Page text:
Julie Ganey

Julie Ganey is a Chicago actor, writer, and teacher. As a performer, she has worked with the Goodman Theatre, Victory Gardens, Northlight, Chicago Dramatists, Shattered Globe and Drury Lane, among others. Her solo shows The Half-Life of Magic and Love Thy Neighbor…till it hurts have been produced by Fillet of Solo at Lifeline Theatre, Next Theatre in Evanston, and 16th Street Theatre in Berwyn. Through Wavelength, an award winning comedy ensemble that performs for educators, Julie has created and led workshops for teachers and executives all over the country on communication skills and improvisation. In addition, Julie is the Education Director at Lifeline Theatre, and has designed lots of programs for kids, on everything from violence prevention to etiquette. Her bullying prevention program, Stand Up On The Schoolyard, has been presented to students and educators within the Chicago Public School system and across the country.

Q&A

How did you become involved with 2nd Story?

Seven or so years ago, I started attending 2nd Story events – first to see acquaintances or a friend perform, and then just because I enjoyed the experience so much. A storyteller friend of mine started urging me to write a story and submit it, and I kept saying, “I don’t know why you’re saying that. I’ve never written anything. I’m not a writer!” I had worked as an actress in Chicago theatre for a long time, and for as long as I could remember, the short story had been my favorite literary form, but I couldn’t picture myself actually producing something. My friend wore me down, though, the wonderful Ric Walker, and I wrote and performed my first story. In that moment, I had the feeling that everything I knew about performance, theatricality, story, and creating a truly meaningful connection with an audience fused together, and it has been my favorite form of self-expression and art-making ever since.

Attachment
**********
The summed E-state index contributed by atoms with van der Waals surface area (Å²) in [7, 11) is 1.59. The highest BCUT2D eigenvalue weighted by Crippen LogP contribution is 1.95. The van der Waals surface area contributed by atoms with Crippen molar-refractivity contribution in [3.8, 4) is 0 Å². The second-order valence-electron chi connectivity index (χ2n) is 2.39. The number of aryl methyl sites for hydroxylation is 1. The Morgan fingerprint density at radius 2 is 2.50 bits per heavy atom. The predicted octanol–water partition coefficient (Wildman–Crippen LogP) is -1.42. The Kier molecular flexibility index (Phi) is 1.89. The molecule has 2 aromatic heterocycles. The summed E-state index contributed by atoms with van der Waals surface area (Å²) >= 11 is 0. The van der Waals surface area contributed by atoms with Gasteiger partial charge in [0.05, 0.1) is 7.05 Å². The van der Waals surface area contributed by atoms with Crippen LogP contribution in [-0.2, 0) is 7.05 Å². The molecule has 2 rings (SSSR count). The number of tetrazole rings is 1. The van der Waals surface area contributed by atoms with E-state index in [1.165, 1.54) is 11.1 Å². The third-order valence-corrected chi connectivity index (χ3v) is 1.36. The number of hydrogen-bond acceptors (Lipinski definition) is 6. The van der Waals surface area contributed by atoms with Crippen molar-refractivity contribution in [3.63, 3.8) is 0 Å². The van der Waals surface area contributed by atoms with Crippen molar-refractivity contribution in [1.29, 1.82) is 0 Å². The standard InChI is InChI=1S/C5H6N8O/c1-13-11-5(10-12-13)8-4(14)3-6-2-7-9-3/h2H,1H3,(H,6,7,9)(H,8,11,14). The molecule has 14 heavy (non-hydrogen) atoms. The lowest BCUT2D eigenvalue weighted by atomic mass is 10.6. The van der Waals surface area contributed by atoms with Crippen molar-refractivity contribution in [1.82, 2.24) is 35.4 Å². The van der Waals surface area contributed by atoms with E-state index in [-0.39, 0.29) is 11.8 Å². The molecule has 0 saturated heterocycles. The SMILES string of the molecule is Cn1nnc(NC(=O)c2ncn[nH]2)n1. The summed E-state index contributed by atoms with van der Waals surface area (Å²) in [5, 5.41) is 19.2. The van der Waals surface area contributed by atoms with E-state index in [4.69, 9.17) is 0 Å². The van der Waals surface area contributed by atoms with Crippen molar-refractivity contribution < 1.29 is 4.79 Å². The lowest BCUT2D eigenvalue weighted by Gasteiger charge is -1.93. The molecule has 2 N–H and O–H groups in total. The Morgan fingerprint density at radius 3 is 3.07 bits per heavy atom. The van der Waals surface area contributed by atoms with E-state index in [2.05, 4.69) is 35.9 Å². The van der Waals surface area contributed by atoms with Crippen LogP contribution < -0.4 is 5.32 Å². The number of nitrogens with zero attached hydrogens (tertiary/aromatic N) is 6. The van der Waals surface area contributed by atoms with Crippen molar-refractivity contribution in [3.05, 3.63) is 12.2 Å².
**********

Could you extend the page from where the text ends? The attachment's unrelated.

Who is the greatest storyteller you know and why?

My father is my favorite storyteller. In general, he’s not incredibly chatty, but when he gets going on a story, everyone gets caught up in it. His face gets red, he cracks himself up and can’t get his breath – he enjoys himself as a storyteller immensely.

Why do you think stories are so important?
Stories help us organize the events of our lives in a way that makes sense, allowing us to feel like we have some control over what our story could be going forward.

What is your favorite 2nd Story story? Why do you love it so much?
My favorite 2nd Story piece is Ric Walker’s “Ripples in Glass.” The story is entertaining, moving and insightful, and demonstrates beautifully the idea that big, universal ideas can be explored through the telling of everyday events.

Do you have a favorite 2nd Story moment?
I was blown away by our September 11, 2011 show at Webster’s. We were attempting to commemorate the 10th anniversary of the 9/11, and we ended up with an evening that explored such a myriad of perspectives, and raised questions in a thoughtful and sometimes entertaining way, that I was grateful to just be in the room.

Gallery

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